Symbols and Prayers
The center of a prayer flag traditionally features a Lung ta (powerful or strong horse) bearing three flaming jewels (specifically ratna) on its back. The Ta is a symbol of speed and the transformation of bad fortune to good fortune. The three flaming jewels symbolize the Buddha, the Dharma (Buddhist teachings), and the Sangha (Buddhist community): the three cornerstones of Tibetan philosophical tradition.
Surrounding the Lung ta are various versions of approximately 400 traditional mantras, each dedicated to a particular deity. These writings include mantras from three of the great Buddhist Bodhisattvas: Padmasambhava (Guru Rinpoche), Avalokiteśvara (Chenrezig, the bodhisattva of compassion, and the patron of the Tibetan people), and Manjusri.
In addition to mantras, prayers for a long life of good fortune are often included for the person who mounts the flags.
Images or the names of four powerful animals, also known as the Four Dignities, adorn each corner of a flag: the dragon, the garuda, the tiger, and the snowlion.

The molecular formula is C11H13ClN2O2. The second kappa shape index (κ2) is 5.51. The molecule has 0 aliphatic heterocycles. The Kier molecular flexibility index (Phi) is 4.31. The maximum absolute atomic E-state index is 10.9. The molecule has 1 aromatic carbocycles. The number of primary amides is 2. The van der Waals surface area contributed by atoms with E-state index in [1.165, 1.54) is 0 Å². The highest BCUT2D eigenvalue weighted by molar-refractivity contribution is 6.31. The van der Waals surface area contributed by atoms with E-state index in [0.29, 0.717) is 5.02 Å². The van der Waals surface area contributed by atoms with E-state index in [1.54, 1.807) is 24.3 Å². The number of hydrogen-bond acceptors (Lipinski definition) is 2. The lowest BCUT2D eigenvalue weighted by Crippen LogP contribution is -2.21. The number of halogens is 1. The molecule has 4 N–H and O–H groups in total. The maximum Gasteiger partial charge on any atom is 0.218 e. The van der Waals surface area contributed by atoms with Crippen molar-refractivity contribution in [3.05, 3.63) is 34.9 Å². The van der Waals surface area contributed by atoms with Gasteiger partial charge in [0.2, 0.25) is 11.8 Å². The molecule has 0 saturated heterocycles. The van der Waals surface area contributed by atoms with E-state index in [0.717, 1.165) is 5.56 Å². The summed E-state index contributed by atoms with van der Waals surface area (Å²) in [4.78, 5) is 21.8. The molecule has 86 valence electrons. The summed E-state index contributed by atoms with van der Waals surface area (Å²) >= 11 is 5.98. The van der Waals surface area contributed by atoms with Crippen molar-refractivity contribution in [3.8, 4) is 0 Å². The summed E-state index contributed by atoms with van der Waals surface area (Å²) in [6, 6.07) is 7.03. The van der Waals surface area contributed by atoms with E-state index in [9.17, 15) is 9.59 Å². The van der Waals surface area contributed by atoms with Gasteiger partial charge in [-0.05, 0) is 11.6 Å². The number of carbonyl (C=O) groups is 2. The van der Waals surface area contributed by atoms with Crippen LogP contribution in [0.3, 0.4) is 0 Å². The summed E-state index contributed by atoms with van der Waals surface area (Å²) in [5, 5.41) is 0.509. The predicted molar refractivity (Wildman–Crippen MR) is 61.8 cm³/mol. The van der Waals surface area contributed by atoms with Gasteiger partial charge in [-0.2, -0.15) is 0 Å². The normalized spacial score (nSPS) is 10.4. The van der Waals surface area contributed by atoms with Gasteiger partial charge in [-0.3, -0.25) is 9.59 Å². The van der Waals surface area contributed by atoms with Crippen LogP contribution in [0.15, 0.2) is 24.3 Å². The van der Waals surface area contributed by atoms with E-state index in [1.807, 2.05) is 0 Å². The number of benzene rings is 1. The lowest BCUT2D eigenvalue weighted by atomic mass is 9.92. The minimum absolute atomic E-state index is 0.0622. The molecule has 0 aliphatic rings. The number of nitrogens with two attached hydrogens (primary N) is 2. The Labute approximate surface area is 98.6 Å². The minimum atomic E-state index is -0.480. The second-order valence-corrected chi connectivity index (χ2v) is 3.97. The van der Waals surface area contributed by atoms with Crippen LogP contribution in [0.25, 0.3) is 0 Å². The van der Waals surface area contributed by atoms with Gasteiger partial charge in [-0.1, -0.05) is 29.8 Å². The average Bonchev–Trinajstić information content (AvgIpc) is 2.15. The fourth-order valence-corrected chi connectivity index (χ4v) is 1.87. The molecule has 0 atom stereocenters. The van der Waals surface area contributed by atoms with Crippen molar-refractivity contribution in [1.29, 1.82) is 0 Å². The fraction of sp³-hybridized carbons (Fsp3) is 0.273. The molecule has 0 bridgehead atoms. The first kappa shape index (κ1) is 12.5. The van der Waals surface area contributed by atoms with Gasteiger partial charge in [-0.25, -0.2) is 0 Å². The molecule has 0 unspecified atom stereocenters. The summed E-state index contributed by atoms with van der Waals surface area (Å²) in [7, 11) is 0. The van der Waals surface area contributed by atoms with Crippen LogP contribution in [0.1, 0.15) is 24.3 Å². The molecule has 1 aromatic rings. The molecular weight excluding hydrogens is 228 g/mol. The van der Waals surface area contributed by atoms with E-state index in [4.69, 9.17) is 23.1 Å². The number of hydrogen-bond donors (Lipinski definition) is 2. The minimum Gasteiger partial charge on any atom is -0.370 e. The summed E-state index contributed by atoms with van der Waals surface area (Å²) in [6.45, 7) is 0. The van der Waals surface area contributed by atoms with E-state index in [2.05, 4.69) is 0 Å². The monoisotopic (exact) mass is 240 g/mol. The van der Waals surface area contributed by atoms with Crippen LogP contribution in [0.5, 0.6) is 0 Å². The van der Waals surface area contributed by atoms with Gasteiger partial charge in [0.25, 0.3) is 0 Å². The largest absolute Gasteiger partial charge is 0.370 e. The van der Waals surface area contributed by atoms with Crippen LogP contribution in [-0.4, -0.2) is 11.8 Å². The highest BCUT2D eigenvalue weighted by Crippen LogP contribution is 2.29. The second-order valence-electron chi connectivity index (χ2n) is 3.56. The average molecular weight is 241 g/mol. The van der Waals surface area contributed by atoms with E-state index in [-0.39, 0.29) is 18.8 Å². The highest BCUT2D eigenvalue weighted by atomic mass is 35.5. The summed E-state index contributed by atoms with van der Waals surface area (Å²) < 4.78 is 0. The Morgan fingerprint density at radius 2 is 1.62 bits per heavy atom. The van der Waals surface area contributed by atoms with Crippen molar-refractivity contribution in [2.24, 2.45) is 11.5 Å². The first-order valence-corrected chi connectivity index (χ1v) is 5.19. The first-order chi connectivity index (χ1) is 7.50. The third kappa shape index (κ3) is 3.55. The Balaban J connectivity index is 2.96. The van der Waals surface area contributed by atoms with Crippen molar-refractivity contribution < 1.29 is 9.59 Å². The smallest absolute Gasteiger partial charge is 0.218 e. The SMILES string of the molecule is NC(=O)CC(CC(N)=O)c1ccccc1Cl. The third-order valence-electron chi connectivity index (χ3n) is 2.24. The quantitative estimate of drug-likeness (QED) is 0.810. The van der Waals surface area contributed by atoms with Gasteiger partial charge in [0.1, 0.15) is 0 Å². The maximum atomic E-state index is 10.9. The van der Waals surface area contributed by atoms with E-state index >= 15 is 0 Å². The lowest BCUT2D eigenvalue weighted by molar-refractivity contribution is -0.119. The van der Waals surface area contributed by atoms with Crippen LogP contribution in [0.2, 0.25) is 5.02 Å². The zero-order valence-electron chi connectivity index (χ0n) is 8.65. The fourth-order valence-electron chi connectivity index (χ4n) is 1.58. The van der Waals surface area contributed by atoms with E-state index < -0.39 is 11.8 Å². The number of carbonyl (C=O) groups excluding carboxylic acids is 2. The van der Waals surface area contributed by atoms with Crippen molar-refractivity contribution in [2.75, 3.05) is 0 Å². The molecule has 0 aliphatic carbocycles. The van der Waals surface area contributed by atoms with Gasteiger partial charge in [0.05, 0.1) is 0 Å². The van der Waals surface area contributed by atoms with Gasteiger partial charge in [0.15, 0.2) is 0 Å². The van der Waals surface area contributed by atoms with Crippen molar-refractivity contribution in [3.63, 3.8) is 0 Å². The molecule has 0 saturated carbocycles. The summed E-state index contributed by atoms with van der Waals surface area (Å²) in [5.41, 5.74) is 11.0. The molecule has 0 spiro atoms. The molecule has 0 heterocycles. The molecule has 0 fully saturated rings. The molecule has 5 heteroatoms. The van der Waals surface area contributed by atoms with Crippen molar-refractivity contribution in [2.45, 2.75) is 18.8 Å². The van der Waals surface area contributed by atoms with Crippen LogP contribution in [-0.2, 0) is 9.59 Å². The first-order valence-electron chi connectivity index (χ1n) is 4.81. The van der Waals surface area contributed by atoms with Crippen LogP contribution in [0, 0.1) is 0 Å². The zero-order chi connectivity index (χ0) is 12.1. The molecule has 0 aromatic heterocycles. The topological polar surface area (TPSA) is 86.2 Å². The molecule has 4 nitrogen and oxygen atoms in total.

Read more about this topic: Prayer Flag
Famous quotes containing the words symbols and/or prayers:
“If the Americans, in addition to the eagle and the Stars and Stripes and the more unofficial symbols of bison, moose and Indian, should ever need another emblem, one which is friendly and pleasant, then I think they should choose the grapefruit. Or rather the half grapefruit, for this fruit only comes in halves, I believe. Practically speaking, it is always yellow, always just as fresh and well served. And it always comes at the same, still hopeful hour of the morning.”
—Johan Huizinga (18721945)
“How vigilant we are! determined not to live by faith if we can avoid it; all the day long on the alert, at night we unwillingly say our prayers and commit ourselves to uncertainties. So thoroughly and sincerely are we compelled to live, reverencing our life, and denying the possibility of change. This is the only way, we say; but there are as many ways as there can be drawn radii from one centre. All change is a miracle to contemplate; but it is a miracle which is taking place every instant.”
—Henry David Thoreau (18171862)